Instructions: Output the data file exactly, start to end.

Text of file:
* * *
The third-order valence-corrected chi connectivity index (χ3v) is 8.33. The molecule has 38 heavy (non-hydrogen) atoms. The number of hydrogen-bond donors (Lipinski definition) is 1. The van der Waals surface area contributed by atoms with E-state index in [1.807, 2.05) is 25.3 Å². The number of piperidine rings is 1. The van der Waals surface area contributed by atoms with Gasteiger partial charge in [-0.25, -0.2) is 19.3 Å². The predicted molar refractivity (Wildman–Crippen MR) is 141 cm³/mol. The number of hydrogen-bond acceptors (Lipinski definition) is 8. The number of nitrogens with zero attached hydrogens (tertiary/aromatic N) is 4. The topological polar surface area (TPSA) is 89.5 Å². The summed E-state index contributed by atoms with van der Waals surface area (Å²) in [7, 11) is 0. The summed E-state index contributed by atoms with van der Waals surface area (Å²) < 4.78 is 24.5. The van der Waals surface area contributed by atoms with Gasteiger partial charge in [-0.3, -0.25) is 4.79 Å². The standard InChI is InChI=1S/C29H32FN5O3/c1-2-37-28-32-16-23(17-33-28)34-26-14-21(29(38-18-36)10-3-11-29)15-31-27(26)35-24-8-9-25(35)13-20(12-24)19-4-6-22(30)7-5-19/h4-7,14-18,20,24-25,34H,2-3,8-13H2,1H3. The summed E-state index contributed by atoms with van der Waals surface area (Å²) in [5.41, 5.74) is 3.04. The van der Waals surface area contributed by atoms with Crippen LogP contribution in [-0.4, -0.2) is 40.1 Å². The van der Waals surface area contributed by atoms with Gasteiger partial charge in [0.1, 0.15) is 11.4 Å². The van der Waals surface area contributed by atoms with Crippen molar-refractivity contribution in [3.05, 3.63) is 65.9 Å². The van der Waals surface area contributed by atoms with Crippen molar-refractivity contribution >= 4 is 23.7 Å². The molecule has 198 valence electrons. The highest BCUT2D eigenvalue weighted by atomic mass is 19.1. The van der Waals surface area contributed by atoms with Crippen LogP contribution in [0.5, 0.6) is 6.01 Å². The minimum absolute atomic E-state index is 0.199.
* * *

The third-order valence-corrected chi connectivity index (χ3v) is 8.33. The molecule has 38 heavy (non-hydrogen) atoms. The number of hydrogen-bond donors (Lipinski definition) is 1. The van der Waals surface area contributed by atoms with E-state index in [1.807, 2.05) is 25.3 Å². The number of piperidine rings is 1. The van der Waals surface area contributed by atoms with Gasteiger partial charge in [-0.25, -0.2) is 19.3 Å². The predicted molar refractivity (Wildman–Crippen MR) is 141 cm³/mol. The number of hydrogen-bond acceptors (Lipinski definition) is 8. The number of nitrogens with zero attached hydrogens (tertiary/aromatic N) is 4. The topological polar surface area (TPSA) is 89.5 Å². The summed E-state index contributed by atoms with van der Waals surface area (Å²) in [7, 11) is 0. The summed E-state index contributed by atoms with van der Waals surface area (Å²) < 4.78 is 24.5. The van der Waals surface area contributed by atoms with Gasteiger partial charge in [-0.3, -0.25) is 4.79 Å². The standard InChI is InChI=1S/C29H32FN5O3/c1-2-37-28-32-16-23(17-33-28)34-26-14-21(29(38-18-36)10-3-11-29)15-31-27(26)35-24-8-9-25(35)13-20(12-24)19-4-6-22(30)7-5-19/h4-7,14-18,20,24-25,34H,2-3,8-13H2,1H3. The summed E-state index contributed by atoms with van der Waals surface area (Å²) in [5.41, 5.74) is 3.04. The van der Waals surface area contributed by atoms with Crippen LogP contribution in [-0.4, -0.2) is 40.1 Å². The van der Waals surface area contributed by atoms with Gasteiger partial charge in [0.1, 0.15) is 11.4 Å². The van der Waals surface area contributed by atoms with Crippen molar-refractivity contribution in [3.05, 3.63) is 65.9 Å². The van der Waals surface area contributed by atoms with Crippen molar-refractivity contribution >= 4 is 23.7 Å². The molecule has 198 valence electrons. The highest BCUT2D eigenvalue weighted by atomic mass is 19.1. The van der Waals surface area contributed by atoms with Crippen LogP contribution in [0.5, 0.6) is 6.01 Å². The minimum absolute atomic E-state index is 0.199.